In response to Travelers's motion, the magistrate judge withdrew his earlier order and submitted a somewhat expanded analysis as a report and recommendation to the district court. Travelers filed objections to this report and recommendation. The district court adopted the magistrate judge's recommendation in a memorandum opinion, denying Travelers's motion to intervene. The district court held that Travelers has no right of subrogation as to the settlement proceeds, and therefore no interest in the property in the case. The district court also held that Travelers's interests in the litigation had been adequately represented by GC. Travelers now appeals.
Under Federal Rule of Civil Procedure 24(a)(2), a party is entitled to intervene if:
(1) the motion is timely; (2) the putative intervenor asserts an interest related to the property or transaction that forms the basis of the controversy in the action into which he seeks to intervene; (3) the disposition of the action may impair or impede his ability to protect that interest; and (4) it is not adequately represented by the existing parties.
Effjohn Int'l Cruise Holdings, Inc. v. A & L Sales, Inc., 346 F.3d 552, 560 (5th Cir.2003). A district court's ruling under Rule 24(a)(2) is reviewed de novo. Ceres Gulf v. Cooper, 957 F.2d 1199, 1202 (5th Cir.1992). We discuss below whether Travelers has an interest in the settlement fund and whether its interest was adequately represented; the remaining elements are not disputed.
I. Double Recoveries Involving the LHWCA
A. The LHWCA and Third–Party Vessel Suits
The LHWCA, like other workers' compensation schemes, embodies a compromise between workers and employers: workers injured on the job receive quick, certain compensation from their employers regardless of fault, but employers are generally absolved from any further liability in relation to such injuries. See, e.g., 1 The Law of Maritime Personal Injuries § 2:1 (5th ed.2012). However, the LHWCA generally preserves an injured worker's remedies against third parties who may have caused the injury. For example, a worker covered by the LHWCA whose injury is “caused by the negligence of a vessel” may bring an action against the vessel. 33 U.S.C. § 905(b).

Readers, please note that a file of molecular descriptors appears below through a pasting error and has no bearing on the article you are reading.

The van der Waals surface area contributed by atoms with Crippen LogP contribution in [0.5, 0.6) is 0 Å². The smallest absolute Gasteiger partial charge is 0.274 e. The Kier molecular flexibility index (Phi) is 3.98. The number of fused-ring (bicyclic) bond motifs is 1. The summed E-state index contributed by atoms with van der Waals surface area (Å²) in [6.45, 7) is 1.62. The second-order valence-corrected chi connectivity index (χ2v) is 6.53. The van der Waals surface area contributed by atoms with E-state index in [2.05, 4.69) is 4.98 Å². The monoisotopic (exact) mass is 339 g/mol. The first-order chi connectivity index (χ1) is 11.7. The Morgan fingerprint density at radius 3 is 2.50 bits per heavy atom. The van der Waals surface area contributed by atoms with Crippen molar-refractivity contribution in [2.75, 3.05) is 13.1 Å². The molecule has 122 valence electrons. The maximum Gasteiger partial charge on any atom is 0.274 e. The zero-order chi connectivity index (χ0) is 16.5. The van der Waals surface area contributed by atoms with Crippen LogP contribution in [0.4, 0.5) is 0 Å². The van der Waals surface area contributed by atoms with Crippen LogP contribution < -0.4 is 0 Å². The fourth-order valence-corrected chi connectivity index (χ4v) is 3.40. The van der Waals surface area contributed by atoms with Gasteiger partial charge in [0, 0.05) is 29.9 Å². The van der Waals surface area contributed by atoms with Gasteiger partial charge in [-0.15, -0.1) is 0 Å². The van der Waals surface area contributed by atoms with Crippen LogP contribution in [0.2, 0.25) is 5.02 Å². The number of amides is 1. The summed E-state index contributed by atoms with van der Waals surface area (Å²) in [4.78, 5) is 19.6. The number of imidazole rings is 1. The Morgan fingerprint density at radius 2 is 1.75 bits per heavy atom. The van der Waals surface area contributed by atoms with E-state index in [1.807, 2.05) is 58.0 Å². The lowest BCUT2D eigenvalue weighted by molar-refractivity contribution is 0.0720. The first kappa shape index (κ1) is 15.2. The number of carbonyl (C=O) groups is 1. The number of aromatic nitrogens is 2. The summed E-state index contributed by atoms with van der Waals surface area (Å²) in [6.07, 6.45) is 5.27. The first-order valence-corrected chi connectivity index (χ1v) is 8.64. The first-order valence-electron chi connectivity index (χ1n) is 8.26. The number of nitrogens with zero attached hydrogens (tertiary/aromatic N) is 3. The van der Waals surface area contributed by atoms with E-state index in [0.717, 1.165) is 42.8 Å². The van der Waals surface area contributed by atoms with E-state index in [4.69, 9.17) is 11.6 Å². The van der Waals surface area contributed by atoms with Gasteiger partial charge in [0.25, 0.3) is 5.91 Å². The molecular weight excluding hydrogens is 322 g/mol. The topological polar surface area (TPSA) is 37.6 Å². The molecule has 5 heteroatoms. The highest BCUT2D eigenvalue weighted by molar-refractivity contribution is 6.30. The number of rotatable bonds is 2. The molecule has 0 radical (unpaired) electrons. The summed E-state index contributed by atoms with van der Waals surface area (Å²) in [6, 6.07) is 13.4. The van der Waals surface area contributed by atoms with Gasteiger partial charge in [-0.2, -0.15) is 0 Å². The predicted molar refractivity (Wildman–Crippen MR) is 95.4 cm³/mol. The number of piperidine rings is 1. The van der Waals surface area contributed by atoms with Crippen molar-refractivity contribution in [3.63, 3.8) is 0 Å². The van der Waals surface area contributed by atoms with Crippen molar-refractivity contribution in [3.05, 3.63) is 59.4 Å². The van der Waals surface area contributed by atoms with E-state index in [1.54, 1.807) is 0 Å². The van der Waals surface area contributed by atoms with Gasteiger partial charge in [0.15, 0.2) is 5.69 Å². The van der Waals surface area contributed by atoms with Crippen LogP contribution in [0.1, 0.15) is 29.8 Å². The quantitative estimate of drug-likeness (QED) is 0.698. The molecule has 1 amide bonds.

It is therefore possible for an injured worker to obtain a tort recovery from a third party based on injuries for which he has already been compensated by his employer under the LHWCA. Although the LHWCA “does not expressly provide for reimbursement from a judgment or settlement obtained by the worker from a third party of compensation benefits that an employer has already paid,” courts “have uniformly held ․ that an employer has a subrogation right to be reimbursed from the worker's net recovery from a third party for the full amount of compensation benefits already paid.” Peters v. North River Ins. Co., 764 F.2d 306, 312 (5th Cir.1985). Furthermore, if compensation benefits are paid by an employer's insurer, that insurer is subrogated to the employer's reimbursement rights under the LHWCA. See id. at 308 n. 1 (citing 33 U.S.C. § 933(h)).
In Taylor v. Bunge Corp., 845 F.2d 1323, 1324 (5th Cir.1988), this court considered a case in which a longshoreman was injured by a vessel owned by his employer. The worker received LHWCA benefits from his employer's insurer and later sued the vessel for negligence pursuant to 33 U.S.C. § 905(b). Id. The worker and the vessel settled for $700,000 “over and above the worker's compensation benefits already paid,” in effect trying to settle around the insurer's lien. Id. at 1325. The insurer intervened and attempted to enforce the employer's lien against the settlement fund to recover the benefits it had paid.4 Id. We recognized circuit precedent holding that “an injured longshoreman and a third party defendant cannot settle around the employer's lien.” Id. at 1324 (citing Peters); see Peters, 764 F.2d at 308 (holding that “settlement of the worker's claim necessarily settled the employer's subrogation claim and entitled the employer to reimbursement to the extent of the funds that the third party has agreed to pay in settlement”). We considered “whether this principle survives when [the] employer wears two hats as employer and as vessel.” Id. at 1324–25. We concluded that the same principle is fully applicable and held that “the worker's compensation carrier's ability to recover under the employer's lien against the settlement fund is not affected ․ by the fact that [the insured employer] was both employer and owner of the Vessel.” Id. at 1330.